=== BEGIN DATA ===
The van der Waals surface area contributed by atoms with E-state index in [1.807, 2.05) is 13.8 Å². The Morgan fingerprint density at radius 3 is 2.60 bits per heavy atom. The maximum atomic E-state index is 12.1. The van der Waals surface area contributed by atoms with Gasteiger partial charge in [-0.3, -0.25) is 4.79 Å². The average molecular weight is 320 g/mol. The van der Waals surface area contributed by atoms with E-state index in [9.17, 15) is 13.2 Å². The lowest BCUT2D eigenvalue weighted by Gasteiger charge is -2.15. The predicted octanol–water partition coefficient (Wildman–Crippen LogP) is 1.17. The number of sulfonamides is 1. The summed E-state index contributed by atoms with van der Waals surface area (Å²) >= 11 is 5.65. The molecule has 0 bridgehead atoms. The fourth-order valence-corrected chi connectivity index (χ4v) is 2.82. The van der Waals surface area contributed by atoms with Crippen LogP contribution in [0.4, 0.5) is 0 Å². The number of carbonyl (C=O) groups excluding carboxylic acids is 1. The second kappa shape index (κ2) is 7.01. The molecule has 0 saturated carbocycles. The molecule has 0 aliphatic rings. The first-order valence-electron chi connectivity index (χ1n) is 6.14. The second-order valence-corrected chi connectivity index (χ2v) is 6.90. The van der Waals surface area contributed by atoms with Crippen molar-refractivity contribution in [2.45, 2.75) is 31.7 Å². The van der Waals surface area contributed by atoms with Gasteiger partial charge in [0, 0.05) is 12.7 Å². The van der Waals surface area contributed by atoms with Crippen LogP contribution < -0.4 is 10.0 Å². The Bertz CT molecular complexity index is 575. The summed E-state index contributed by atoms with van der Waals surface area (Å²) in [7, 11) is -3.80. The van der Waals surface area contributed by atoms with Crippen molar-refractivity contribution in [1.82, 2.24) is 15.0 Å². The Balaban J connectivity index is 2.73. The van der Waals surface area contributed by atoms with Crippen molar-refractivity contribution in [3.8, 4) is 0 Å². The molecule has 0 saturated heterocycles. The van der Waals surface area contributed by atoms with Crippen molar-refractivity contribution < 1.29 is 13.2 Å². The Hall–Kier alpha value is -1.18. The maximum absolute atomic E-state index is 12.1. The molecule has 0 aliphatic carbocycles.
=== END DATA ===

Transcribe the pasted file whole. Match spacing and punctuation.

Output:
The van der Waals surface area contributed by atoms with E-state index in [1.807, 2.05) is 13.8 Å². The Morgan fingerprint density at radius 3 is 2.60 bits per heavy atom. The maximum atomic E-state index is 12.1. The van der Waals surface area contributed by atoms with Gasteiger partial charge in [-0.3, -0.25) is 4.79 Å². The average molecular weight is 320 g/mol. The van der Waals surface area contributed by atoms with E-state index in [9.17, 15) is 13.2 Å². The lowest BCUT2D eigenvalue weighted by Gasteiger charge is -2.15. The predicted octanol–water partition coefficient (Wildman–Crippen LogP) is 1.17. The number of sulfonamides is 1. The summed E-state index contributed by atoms with van der Waals surface area (Å²) >= 11 is 5.65. The molecule has 0 bridgehead atoms. The fourth-order valence-corrected chi connectivity index (χ4v) is 2.82. The van der Waals surface area contributed by atoms with Crippen LogP contribution in [0.4, 0.5) is 0 Å². The number of carbonyl (C=O) groups excluding carboxylic acids is 1. The second kappa shape index (κ2) is 7.01. The molecule has 0 saturated carbocycles. The molecule has 0 aliphatic rings. The first-order valence-electron chi connectivity index (χ1n) is 6.14. The second-order valence-corrected chi connectivity index (χ2v) is 6.90. The van der Waals surface area contributed by atoms with Crippen molar-refractivity contribution in [2.45, 2.75) is 31.7 Å². The van der Waals surface area contributed by atoms with Gasteiger partial charge in [0, 0.05) is 12.7 Å². The van der Waals surface area contributed by atoms with Crippen LogP contribution < -0.4 is 10.0 Å². The Bertz CT molecular complexity index is 575. The summed E-state index contributed by atoms with van der Waals surface area (Å²) in [7, 11) is -3.80. The van der Waals surface area contributed by atoms with Crippen molar-refractivity contribution in [1.82, 2.24) is 15.0 Å². The Balaban J connectivity index is 2.73. The van der Waals surface area contributed by atoms with Crippen molar-refractivity contribution in [3.8, 4) is 0 Å². The molecule has 0 saturated heterocycles. The van der Waals surface area contributed by atoms with Crippen molar-refractivity contribution < 1.29 is 13.2 Å². The Hall–Kier alpha value is -1.18. The maximum absolute atomic E-state index is 12.1. The molecule has 0 aliphatic carbocycles.